Franco Zeffirelli lives in the spotlight, famous for lavish films, opera, & stage production spectacles. His works brought applause & accolades, along with certain critical contempt.
Zeffirelli is gay & open about his sexuality in his memoir & his films have a decidedly gay sensitivity, yet he is an advocate of Catholic dogma in opposition to gay rights, particularly his backing of Vatican effort to prevent a Gay Pride parade in Rome. The contradiction is characteristic of Zeffirelli's career with works with extreme degrees of reverence & revilement.
Religious organizations strongly took exception to Zeffirelli’s supposedly blasphemous representation of biblical figures, yet he also earned the derision of gay people for publicly taking the side of the Roman Catholic Church.
Zeffirelli writes in his memoir that he never liked to discuss his personal life, & that he considers himself "homosexual," not "gay," a term he considers less elegant.
Several years ago, Zeffirelli adopted 2 adult sons, men he has known & worked with for years who now live with him, dote on him & help manage his affairs.
Zeffirelli was turns 90 years old on this very day, February 12, in Florence, the son of a rich businessman, from the family line of Leonardo da Vinci, & his fashion designer mistress. His mother followed the Florentine tradition of naming a child born out of wedlock with a created name beginning with the letter "Z." After his mother's death, he was placed in the care of an English governess, from whom he learned the English language & its literature.
Zeffirelli studied architecture at the University of Florence where he began directing student theatrical & opera productions. He left the university to join the fight against the Nazi occupation of Italy, working as an interpreter for the British Army.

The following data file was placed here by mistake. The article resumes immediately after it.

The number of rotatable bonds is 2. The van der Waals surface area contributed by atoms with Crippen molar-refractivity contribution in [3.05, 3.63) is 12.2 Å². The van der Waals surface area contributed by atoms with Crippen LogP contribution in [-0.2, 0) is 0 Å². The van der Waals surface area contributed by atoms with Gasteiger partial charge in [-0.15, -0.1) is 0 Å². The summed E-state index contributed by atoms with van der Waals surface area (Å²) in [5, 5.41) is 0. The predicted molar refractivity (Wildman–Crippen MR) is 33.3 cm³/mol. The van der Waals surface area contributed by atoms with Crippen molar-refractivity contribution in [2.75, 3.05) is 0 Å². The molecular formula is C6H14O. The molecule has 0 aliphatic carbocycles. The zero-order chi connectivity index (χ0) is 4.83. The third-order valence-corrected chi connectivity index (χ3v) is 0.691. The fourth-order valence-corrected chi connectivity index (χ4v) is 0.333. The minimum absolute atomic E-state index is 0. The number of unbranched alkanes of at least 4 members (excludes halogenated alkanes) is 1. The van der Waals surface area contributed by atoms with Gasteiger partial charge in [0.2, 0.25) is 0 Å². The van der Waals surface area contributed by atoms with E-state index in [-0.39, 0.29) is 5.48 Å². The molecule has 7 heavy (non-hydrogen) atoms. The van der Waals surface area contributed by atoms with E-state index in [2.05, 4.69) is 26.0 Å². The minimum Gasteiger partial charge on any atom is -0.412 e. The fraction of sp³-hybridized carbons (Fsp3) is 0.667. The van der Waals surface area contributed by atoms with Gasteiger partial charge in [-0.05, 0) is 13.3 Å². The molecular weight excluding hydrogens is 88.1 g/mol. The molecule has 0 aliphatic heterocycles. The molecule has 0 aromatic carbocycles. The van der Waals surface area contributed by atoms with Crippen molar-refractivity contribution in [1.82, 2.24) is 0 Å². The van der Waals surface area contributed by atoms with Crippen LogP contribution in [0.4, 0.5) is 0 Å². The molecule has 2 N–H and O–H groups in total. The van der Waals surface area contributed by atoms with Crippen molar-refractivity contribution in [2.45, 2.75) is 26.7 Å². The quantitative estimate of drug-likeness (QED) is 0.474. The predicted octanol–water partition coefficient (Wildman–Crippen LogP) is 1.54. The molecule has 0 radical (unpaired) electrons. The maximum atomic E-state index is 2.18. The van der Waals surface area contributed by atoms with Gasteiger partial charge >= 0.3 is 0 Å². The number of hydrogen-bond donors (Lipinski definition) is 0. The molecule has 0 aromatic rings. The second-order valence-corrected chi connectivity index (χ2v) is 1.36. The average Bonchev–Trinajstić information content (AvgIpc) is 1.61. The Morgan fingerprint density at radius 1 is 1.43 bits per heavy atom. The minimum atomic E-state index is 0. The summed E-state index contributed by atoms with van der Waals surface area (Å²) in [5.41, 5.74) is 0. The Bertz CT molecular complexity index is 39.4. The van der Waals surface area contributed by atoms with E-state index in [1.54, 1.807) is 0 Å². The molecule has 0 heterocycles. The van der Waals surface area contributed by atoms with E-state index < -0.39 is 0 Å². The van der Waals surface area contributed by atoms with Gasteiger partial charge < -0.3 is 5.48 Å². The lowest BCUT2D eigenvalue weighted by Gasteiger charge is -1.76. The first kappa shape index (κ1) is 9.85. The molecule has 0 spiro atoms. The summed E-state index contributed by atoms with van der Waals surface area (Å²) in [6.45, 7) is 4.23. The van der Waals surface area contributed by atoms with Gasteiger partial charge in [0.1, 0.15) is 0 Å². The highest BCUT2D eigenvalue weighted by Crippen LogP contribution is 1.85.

With influence from his new British friends, Zeffirella dropped plans to be an architect & became a theatrical set & costume designer. He found work as an assistant to film director Luciano Visconti. His first big break was in 1949, designing the set for the first Italian production of A Streetcar Named Desire, directed by Visconti. Zeffirelli: "There were lots of stories of Visconti & myself & the relationship that developed, but the quality of my work did not authorize anybody to doubt my serious professional preparation." He lived with Visconti for 3 years.
Zeffirelli found real success staging plays & operas, famously noted for his highly naturalistic productions of Shakespeare at London's Old Vic, &operas at Milan's La Scala, London's Covent Garden, & NYC’s Metropolitan Opera starring Maria Callas, Joan Sutherland, & Leontyne Price.
Zeffirelli’s lavish looks brought mainstream interest to opera, but the Zeffirelli's style, which he compared to Hollywood epics of Cecil B. De Mille, "but in good taste", met with resistance from the critics, who found his production values overwrought, drawing attention away from the actual performance.
In the 1960s, Zeffirelli expanded his audience as a film director, starting with The Taming Of The Shrew (1967), starring the high wattage duo- Elizabeth Taylor & Richard Burton.
Zeffirelli gained my attention as a young teen with Romeo & Juliet (1968). The film was an introduction to Shakespeare for many young people, with his casting of unknown, inexperienced & attractive teenaged actors in the title roles. A generation later, he would repeat the formula of obsessive teenage romance against parental prohibition with Endless Love (1981).
The Husband & I watched Zeffirelli’s Tea With Mussolini for a 3rd time this weekend. We love this film, with the added attraction of enjoying Judi Dench, Maggie Smith, Joan Plowright, Lily Tomlin (as a butch lesbian) & Cher in the same project.
Other films include Brother Sun, Sister Moon (1973), Jesus Of Nazareth (1977), Verdi's La Traviata (1982) & Otello (1986), Hamlet (with Mel Gibson & Glenn Close, 1990), Jane Eyre (1996), & Callas Forever (2001).